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Dental Health and Fluoride Treatment

Fluoride is a mineral that occurs naturally in many foods and water. Every day, minerals are added to and lost from a tooth’s enamel layer through two processes, demineralization and remineralization. Minerals are lost (demineralization) from a tooth’s enamel layer when acids — usually formed from plaque bacteria and sugars in the mouth — attack the enamel. Minerals such as fluoride, calcium, and phosphate are redeposited (remineralization) to the enamel layer from the foods and waters consumed. Too much demineralization without enough remineralization to repair the enamel layer can lead to tooth decay.Fluoride can help prevent tooth decay by making the tooth more resistant to acid attacks from plaque bacteria and sugars in the mouth. In children under 6 years of age, fluoride becomes incorporated into the development of permanent teeth. Fluoride also helps speed remineralization as well as disrupts acid production in already erupted teeth of both children and adults.

In What Forms Is Fluoride Available?

As mentioned, fluoride is found in foods and in water. It can also be directly applied to the teeth through fluoridated toothpaste and mouth rinses. Mouth rinses containing fluoride in lower strengths are available over-the-counter; stronger concentrations require a doctor’s prescription.

A dental professional can also apply fluoride to the teeth as a gel, foam, or varnish. These treatments contain a much higher level of fluoride than the amount found in toothpaste and mouth rinses. Varnishes are painted on the teeth; foams are put into a tray, which is applied to the teeth for one to four minutes; gels can be painted on or applied via a tray.

When Is Fluoride Intake Most Critical?

It is certainly important for infants and children between the ages of 6 months and 16 years to be exposed to fluoride. This is the timeframe during which the primary and permanent teeth come in. However, adults benefit from fluoride, too. New research indicates that topical fluoride — from toothpaste, mouth rinses, and fluoride treatments — are as important in fighting tooth decay as in strengthening developing teeth.

In addition, people with certain conditions may be at increased risk of tooth decay and would therefore benefit from additional fluoride treatment. They include people with:

  • Dry mouth conditions: Also called xerostomia, dry mouth can be caused by diseases such as Sjögren’s syndrome, certain medications, and mouth breathing. The lack of saliva makes it harder for food particles to be washed away and acids to be neutralized.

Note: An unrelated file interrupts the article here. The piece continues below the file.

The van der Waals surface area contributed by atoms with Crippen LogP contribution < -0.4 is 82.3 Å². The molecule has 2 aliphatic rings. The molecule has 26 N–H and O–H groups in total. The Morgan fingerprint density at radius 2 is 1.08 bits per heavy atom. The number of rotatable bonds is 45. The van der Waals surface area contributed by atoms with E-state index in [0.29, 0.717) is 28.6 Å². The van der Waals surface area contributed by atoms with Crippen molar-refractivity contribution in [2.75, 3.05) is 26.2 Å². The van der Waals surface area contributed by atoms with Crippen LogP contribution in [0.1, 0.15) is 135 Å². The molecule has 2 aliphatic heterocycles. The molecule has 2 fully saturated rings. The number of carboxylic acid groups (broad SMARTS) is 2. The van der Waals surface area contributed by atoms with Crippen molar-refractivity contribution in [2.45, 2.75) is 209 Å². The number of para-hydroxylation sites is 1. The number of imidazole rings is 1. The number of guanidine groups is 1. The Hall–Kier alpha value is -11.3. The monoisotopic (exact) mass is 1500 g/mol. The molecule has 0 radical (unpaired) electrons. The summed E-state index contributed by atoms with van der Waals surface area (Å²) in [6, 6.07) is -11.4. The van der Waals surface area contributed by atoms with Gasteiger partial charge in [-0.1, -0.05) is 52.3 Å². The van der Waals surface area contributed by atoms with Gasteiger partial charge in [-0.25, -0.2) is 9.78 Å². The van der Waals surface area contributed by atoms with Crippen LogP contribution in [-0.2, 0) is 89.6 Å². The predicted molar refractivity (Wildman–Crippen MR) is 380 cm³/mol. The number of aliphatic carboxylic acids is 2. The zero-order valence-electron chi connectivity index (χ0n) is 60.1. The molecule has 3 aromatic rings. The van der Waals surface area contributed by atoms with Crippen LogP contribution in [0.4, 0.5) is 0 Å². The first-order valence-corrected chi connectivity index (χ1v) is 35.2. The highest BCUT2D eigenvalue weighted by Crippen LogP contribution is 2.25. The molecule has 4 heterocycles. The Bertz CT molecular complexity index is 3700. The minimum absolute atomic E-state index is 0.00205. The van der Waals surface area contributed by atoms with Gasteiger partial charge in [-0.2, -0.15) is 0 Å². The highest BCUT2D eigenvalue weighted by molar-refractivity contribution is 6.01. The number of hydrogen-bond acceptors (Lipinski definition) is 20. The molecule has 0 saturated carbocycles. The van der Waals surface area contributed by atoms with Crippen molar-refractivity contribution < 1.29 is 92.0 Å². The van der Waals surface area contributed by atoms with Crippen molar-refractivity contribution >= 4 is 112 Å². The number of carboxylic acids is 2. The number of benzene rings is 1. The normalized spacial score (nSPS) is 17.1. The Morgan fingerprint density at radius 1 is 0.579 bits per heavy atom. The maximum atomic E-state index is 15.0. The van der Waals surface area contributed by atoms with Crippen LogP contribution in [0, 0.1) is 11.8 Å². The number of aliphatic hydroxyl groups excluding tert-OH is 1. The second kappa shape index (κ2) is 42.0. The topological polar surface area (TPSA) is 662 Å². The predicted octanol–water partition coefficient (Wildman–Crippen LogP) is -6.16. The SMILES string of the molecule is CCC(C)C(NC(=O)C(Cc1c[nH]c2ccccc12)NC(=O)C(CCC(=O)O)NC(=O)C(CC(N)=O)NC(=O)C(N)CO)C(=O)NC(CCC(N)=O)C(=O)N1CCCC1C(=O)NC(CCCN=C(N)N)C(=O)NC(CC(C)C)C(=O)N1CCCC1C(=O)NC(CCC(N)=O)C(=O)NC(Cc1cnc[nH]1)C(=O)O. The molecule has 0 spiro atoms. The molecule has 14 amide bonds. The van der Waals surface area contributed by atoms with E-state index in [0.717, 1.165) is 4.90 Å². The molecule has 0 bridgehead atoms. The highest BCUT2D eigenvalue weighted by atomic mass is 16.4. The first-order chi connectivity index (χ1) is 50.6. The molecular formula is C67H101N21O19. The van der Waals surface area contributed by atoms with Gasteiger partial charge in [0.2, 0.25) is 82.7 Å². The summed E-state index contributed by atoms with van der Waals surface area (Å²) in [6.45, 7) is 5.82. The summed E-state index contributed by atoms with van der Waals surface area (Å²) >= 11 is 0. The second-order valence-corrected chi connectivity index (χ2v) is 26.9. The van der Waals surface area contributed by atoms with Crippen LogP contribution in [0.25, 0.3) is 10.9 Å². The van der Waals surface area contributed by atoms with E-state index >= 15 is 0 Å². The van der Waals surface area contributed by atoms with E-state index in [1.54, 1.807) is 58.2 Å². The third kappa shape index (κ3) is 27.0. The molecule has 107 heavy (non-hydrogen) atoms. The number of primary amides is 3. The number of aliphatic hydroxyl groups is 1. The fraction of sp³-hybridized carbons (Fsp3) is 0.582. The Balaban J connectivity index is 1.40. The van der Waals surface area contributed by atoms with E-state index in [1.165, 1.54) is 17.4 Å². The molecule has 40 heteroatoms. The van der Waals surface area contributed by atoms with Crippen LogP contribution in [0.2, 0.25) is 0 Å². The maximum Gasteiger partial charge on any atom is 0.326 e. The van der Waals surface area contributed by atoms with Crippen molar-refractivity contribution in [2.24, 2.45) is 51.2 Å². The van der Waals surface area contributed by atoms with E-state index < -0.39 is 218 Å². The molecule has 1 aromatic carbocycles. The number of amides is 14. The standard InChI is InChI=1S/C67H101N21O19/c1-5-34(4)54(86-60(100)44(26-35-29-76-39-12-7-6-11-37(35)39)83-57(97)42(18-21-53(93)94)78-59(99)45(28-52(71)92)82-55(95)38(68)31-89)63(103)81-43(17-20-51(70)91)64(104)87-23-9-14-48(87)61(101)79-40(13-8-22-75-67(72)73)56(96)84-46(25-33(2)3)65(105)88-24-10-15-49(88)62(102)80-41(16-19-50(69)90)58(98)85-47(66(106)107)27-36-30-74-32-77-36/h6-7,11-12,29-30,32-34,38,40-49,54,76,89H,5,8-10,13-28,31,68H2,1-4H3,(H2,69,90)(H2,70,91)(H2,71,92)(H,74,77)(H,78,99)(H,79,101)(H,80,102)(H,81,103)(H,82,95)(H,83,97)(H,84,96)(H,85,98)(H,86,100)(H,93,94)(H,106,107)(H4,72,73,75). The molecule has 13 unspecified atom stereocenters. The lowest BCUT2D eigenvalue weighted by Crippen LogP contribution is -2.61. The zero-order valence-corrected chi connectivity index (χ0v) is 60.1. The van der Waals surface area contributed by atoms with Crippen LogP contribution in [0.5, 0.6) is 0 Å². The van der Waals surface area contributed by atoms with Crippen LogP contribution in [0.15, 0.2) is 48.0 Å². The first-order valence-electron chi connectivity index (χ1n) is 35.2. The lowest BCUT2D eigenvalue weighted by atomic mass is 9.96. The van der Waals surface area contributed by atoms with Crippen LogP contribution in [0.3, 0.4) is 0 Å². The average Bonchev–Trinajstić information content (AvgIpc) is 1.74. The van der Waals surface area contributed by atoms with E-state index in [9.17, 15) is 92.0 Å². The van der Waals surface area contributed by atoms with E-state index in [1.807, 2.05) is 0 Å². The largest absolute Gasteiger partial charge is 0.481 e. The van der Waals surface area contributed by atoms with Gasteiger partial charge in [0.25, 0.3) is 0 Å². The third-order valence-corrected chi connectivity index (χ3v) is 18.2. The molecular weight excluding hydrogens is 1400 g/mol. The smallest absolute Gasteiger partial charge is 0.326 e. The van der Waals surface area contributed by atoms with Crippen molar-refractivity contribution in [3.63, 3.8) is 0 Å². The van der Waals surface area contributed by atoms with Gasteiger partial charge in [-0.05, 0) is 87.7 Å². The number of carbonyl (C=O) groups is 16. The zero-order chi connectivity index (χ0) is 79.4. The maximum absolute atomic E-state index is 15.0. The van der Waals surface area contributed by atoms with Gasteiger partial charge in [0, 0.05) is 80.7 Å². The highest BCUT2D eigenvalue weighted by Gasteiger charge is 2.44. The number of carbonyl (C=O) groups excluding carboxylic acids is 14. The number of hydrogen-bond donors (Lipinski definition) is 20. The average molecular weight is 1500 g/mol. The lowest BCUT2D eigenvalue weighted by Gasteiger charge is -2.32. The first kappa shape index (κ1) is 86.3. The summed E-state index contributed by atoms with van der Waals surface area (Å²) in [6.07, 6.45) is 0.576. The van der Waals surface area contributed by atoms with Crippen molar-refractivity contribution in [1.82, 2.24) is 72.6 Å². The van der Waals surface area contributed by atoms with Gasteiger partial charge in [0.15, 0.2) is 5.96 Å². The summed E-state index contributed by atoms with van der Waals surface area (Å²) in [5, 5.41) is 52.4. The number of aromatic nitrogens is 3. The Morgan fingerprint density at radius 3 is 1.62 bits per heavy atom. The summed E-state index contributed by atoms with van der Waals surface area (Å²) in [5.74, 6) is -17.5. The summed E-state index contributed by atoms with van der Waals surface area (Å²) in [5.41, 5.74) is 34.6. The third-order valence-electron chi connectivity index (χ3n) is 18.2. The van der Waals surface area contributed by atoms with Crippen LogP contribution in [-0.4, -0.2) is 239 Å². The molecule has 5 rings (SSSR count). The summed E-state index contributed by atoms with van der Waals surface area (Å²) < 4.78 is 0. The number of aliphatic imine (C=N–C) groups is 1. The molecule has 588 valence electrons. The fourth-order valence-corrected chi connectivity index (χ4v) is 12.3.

• Gum disease: Gum disease, also called periodontitis, can expose more of your tooth and tooth roots to bacteria increasing the chance of tooth decay. Gingivitis is an early stage of periodontitis.
  • History of frequent cavities: If you have one cavity every year or every other year, you might benefit from additional fluoride.

Ask your dentist if you could benefit from additional fluoride.

Are There Risks Associated With Fluoride Use?

Fluoride is safe and effective when used as directed but can be hazardous at high doses. For this reason, it’s important for parents to carefully supervise their children’s use of fluoride-containing products and to keep fluoride products out of reach of children, especially children under the age of 6.

In addition, excess fluoride can cause defects in the tooth’s enamel that range from barely noticeable white specks or streaks to cosmetically objectionable brown discolouration. These defects are known as fluorosis and occur when the teeth are forming — usually in children younger than 6 years. Fluorosis, when it occurs, is usually associated with naturally occurring fluoride, such as that found in well water. If you use well water and are uncertain about the mineral (especially fluoride) content, a water sample should be tested. Although tooth staining from fluorosis cannot be removed with normal hygiene, your dentist may be able to lighten or remove these stains with professional-strength abrasives or bleaches.

Keep in mind, however, that it’s very difficult to reach hazardous levels given the low levels of fluoride in home-based fluoride-containing products. Nonetheless, if you do have concerns or questions about the amount of fluoride you or your child may be receiving, talk to your child’s dentist, pediatrician, or family doctor.A few useful reminders about fluoride include:

  • Store fluoride supplements away from young children.
  • Avoid flavoured toothpaste because these tend to encourage toothpaste to be swallowed.
  • Use only a pea-sized amount of fluoridated toothpaste on a child’s toothbrush.